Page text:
Star Trek (1966–1969)
7.0/10
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15 user 6 critic

The Gamesters of Triskelion 

Kirk, Uhura and Chekov are trapped on a planet where abducted aliens are enslaved and trained to perform as gladiators for the amusement of bored, faceless aliens.

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Cast

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Jane Ross ...
Victoria George ...
Dick Crockett ...
Andorian Thrall
Mickey Morton ...
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Storyline

Kirk, Uhura and Chekov find themselves suddenly transported light years across the galaxy to the planet Triskelion. There, they are trained as thralls, slaves who engage in gladiatorial combat for the pleasure of the Providers, three faceless beings who amuse themselves by wagering on the outcomes. Outfitted with collars that inflict pain for disobedience, the thralls are submissive and pliant. Kirk eventually challenges the Providers to a wager that will either result in freedom for all or a lifetime of slavery. Written by garykmcd

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5 January 1968 (USA)  »

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1.33 : 1
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Did You Know?

Trivia

Joseph Ruskin (Galt) appeared in every Star Trek television series except Star Trek: The Next Generation (although he did appear in "Star Trek: Insurrection") . With the exception of Majel Barrett, who has appeared in every Star Trek series, he was the only actor to appear in all four of the series in question. Furthermore, given that Barrett only provided the computer voice in Star Trek: Voyager and Star Trek: Enterprise, Ruskin was the only actor to appear on screen in all four series mentioned above. Along with Majel Barrett, Clint Howard, Jack Donner and Vince Deadrick, he was one of only five actors to appear in both Star Trek: The Original Series and Star Trek: Enterprise. He, Barrett and Howard also appeared in Star Trek: Deep Space Nine. Jonathan Frakes also appears in four series (all but the Star Trek: The Original Series). Ruskin also worked on two Star Trek video games, lending his voice to Master Si'tann in Star Trek: Hidden Evil in 1999 and to Admiral Nolotai and Vulcan Master N'Kal in Star Trek: Away Team in 2001. See more »

Goofs

In Kirk's fight with the Andorian, his rubber knife waggles back and forth. See more »

Quotes

Captain James T. Kirk: The thralls have no freedom, Shahna. You don't think or do anything but what the Providers tell you.
Shahna: What else would one do?
Captain James T. Kirk: Love, for one thing.
Shahna: What is... love?
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Connections

Referenced in Futurama: Where No Fan Has Gone Before (2002) See more »

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User Reviews

 
Gladiatorial School for the Enterprise Crew
6 November 2006 | by (United States) – See all my reviews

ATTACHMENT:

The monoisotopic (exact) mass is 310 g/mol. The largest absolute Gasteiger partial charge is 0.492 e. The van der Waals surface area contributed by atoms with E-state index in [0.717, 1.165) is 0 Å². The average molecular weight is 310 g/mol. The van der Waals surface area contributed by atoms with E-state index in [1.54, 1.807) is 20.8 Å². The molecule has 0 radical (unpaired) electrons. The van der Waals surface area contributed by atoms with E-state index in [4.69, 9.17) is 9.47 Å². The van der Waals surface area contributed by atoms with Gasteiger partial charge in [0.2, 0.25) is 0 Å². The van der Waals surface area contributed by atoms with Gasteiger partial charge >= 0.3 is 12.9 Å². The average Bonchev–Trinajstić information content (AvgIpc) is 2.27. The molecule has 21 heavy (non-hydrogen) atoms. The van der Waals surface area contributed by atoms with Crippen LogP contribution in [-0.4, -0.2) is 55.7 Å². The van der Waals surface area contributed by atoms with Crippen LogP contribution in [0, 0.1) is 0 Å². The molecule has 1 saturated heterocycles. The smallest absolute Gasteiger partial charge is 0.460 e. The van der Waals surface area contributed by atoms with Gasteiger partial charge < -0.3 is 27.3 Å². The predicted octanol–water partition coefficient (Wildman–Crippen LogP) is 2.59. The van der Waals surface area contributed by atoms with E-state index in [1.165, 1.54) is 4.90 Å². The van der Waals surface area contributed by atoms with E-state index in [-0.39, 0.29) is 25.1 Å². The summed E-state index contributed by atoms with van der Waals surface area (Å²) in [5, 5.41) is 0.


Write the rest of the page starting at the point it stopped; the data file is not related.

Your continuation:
It's time to set aside the philosophy and kick some behind with your weapon of choice; this is gladiatorial combat, boys and girls, 23rd century-style. Kirk and two key officers, Chekov & Uhura, are shanghaied from the good ship Enterprise while about to beam down and whisked a dozen light years away to a planet ruled by so-called Providers, disembodied prime brains whose only means of diversion is kidnapping various aliens for their amusement as space-age gladiators. This could have been a serious indictment of slavery, represented by those intense collars-of-obedience, but, despite Kirk's seething display of resentment as he finally rips his off near the end, this episode is best known for its cheese factor rather than any deep commentary on such a provocative issue. If anything, it reminded me of a typical, action-oriented episode of the "Lost in Space" TV show - cheesy and somewhat laughable. It's best remembered now for the outfitted gladiatrix Shahna, played by actress Pettyjohn, who went on to adult-film roles.

There are a lot of different aliens on display in this one, with the usual limitations of the make-up FX back then; to get a truly distinctive alien in the sixties, they would cast a giant actor (Morton), for example, but Ruskin as Galt manages to be truly alien in a creepy, eerie fashion, sometimes seeming to glide along rather than just walk around. Overall, it's average escapist fare, with sometimes silly dialog, Shatner over-emoting ("You're Killiinnng Herrrr...!") and not much thought put into such issues as what these all-powerful brains do with their version of money, quatloos (I assume, hearing their betting frenzies, it's their version of monopoly money), boiling down to a final combat where Kirk breaks all the rules and wins anyway. It's also typical of the episode that Kirk spends a lot of time seducing Shahna, his, uh, drill thrall, in almost touching scenes, but ends up clocking her. Despite the cheesy entertainment, for my quatloo, the best scene is on the Enterprise with Spock, McCoy and Scotty. There, Spock shows he's ready to be a full time commander when McCoy & Scotty try to team up against him.


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